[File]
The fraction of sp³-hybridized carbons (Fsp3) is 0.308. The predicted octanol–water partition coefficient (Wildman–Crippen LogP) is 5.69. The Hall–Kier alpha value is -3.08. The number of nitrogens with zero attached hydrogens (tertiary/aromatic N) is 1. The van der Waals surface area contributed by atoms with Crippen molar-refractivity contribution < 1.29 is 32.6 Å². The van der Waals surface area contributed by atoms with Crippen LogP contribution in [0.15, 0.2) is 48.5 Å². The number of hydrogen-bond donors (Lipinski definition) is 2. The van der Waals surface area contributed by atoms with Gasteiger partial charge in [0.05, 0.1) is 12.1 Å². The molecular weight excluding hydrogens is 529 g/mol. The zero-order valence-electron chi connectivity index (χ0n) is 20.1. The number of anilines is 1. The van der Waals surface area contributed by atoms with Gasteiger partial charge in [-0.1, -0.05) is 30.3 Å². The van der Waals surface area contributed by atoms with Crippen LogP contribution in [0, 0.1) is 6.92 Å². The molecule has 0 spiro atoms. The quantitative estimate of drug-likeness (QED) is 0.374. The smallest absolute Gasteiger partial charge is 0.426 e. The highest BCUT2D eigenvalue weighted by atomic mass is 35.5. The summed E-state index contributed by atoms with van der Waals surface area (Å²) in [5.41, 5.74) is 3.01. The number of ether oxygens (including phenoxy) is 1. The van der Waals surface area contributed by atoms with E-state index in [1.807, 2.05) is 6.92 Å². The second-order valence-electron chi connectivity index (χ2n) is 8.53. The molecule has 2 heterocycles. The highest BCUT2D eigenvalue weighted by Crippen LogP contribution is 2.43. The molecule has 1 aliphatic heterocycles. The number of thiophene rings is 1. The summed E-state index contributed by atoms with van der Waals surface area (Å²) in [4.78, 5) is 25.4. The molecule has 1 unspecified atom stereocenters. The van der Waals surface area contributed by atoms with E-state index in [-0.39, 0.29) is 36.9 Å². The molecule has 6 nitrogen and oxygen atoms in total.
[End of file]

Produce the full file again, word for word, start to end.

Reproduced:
The fraction of sp³-hybridized carbons (Fsp3) is 0.308. The predicted octanol–water partition coefficient (Wildman–Crippen LogP) is 5.69. The Hall–Kier alpha value is -3.08. The number of nitrogens with zero attached hydrogens (tertiary/aromatic N) is 1. The van der Waals surface area contributed by atoms with Crippen molar-refractivity contribution < 1.29 is 32.6 Å². The van der Waals surface area contributed by atoms with Crippen LogP contribution in [0.15, 0.2) is 48.5 Å². The number of hydrogen-bond donors (Lipinski definition) is 2. The van der Waals surface area contributed by atoms with Gasteiger partial charge in [0.05, 0.1) is 12.1 Å². The molecular weight excluding hydrogens is 529 g/mol. The zero-order valence-electron chi connectivity index (χ0n) is 20.1. The number of anilines is 1. The van der Waals surface area contributed by atoms with Gasteiger partial charge in [-0.1, -0.05) is 30.3 Å². The van der Waals surface area contributed by atoms with Crippen LogP contribution in [0, 0.1) is 6.92 Å². The molecule has 0 spiro atoms. The quantitative estimate of drug-likeness (QED) is 0.374. The smallest absolute Gasteiger partial charge is 0.426 e. The highest BCUT2D eigenvalue weighted by atomic mass is 35.5. The summed E-state index contributed by atoms with van der Waals surface area (Å²) in [5.41, 5.74) is 3.01. The number of ether oxygens (including phenoxy) is 1. The van der Waals surface area contributed by atoms with E-state index in [1.807, 2.05) is 6.92 Å². The second-order valence-electron chi connectivity index (χ2n) is 8.53. The molecule has 2 heterocycles. The highest BCUT2D eigenvalue weighted by Crippen LogP contribution is 2.43. The molecule has 1 aliphatic heterocycles. The number of thiophene rings is 1. The summed E-state index contributed by atoms with van der Waals surface area (Å²) in [4.78, 5) is 25.4. The molecule has 1 unspecified atom stereocenters. The van der Waals surface area contributed by atoms with E-state index in [-0.39, 0.29) is 36.9 Å². The molecule has 6 nitrogen and oxygen atoms in total.